At TUMCREATE, as we prepare to conclude our research in Phase Two – Towards the Ultimate Public Transport System, we would like to highlight our researchers who continue to make significant contributions to the programme. Through our interview series, People behind the Science, we talk to our researchers to discover more about them and their stories.
We talk to Dr Alok Prakash, Principal Investigator of the Sensing and Management for Agile Transport (SMAT) team.
Alok grew up in a small city in India, called Bokaro Steel City, where true to its name, is famous for its steel manufacturing plant – a fun fact that Alok proudly shared with us. Growing up, Alok was such a fan of Sci-Fi movies that he never missed a single one of them, especially the ones with the word ‘Star’ in it. Admitting to being a ‘tech nerd’, he is always ready to lecture anyone on the latest and upcoming gadgets when given the chance. He also confessed to being a frequent Carousell user in order to keep up with his hobby of changing his phone every month. That is definitely a hobby that only a passionate ‘tech nerd’ will have!
Q: Tell us about yourself and what you do…
I am a Senior Research Fellow (SRF) in Nanyang Technological University (NTU) and the Principal Investigator (PI) for the SMAT team within TUMCREATE since February 2018. Similar to other PIs in TUMCREATE, my work encompasses a diverse range of tasks such as research management, administrative tasks for the team, liaising with national and international academic as well as industry partners and planning, coordinating and overseeing the several ongoing field trials within the NTU campus and beyond. As an SRF in NTU, I also guide PhD students in their research. Additionally, I also lead the hardware design and prototyping team within SMAT that is responsible for maximizing the performance of low cost, low power edge computing platforms used in our sensors through sophisticated mapping and optimization techniques.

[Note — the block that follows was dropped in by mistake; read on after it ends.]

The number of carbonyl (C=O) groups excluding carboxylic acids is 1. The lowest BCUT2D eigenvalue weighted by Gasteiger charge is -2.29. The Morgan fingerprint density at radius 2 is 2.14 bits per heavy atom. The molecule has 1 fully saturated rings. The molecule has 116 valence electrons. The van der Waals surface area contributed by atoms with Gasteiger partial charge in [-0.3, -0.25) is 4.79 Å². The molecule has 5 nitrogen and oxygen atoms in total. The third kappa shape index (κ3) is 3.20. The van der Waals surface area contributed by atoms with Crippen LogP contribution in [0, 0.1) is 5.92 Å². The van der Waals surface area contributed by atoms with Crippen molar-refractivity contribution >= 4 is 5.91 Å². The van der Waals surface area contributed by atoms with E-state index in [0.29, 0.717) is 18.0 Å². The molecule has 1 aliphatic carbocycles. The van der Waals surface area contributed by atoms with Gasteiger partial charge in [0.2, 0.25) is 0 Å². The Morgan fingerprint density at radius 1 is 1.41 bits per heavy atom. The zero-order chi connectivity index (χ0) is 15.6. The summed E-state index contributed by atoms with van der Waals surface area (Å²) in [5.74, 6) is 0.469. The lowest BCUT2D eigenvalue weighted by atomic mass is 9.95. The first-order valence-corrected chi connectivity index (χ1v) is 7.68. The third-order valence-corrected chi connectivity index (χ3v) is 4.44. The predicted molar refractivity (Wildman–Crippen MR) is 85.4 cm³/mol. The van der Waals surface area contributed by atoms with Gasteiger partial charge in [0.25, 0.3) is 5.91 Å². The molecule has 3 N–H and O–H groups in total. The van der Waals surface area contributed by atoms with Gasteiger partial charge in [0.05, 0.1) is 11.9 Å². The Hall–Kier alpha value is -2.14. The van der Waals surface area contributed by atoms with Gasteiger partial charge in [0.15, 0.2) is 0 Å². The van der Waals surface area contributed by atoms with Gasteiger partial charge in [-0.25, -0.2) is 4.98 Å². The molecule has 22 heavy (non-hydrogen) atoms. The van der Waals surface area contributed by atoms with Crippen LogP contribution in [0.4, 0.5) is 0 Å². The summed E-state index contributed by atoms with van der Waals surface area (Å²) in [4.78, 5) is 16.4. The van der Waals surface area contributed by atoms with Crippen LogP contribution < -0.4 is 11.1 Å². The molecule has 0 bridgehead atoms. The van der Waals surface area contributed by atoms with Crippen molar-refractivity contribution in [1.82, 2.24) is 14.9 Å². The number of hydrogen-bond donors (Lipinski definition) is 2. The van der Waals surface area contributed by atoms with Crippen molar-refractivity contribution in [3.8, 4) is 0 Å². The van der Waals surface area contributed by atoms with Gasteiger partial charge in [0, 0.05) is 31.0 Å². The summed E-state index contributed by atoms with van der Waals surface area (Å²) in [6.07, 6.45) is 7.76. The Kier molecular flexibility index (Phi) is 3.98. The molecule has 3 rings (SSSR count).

Q: What made you come to Singapore, and how has it been like living here?
After finishing my undergraduate degree at the Indian Institute of Technology (IIT), Dhanbad, India, I was looking for an opportunity to pursue higher studies overseas. I had applied to several Universities in the US and received an acceptance offer from the University of Michigan at Ann Arbor. I was over the moon to have received the acceptance letter so imagine my disappointment when I realized that I would have to secure a massive loan even to apply for a US VISA. This was when one of my friends, who had been working at NTU as an intern, advised me to try for a Masters/PhD position in NTU. Since the application deadline had already passed, I was offered to come to NTU as an intern first with a possibility of starting my PhD from the subsequent semester. I accepted the offer and I still remember the exact date that I landed in Singapore, 2nd August 2007.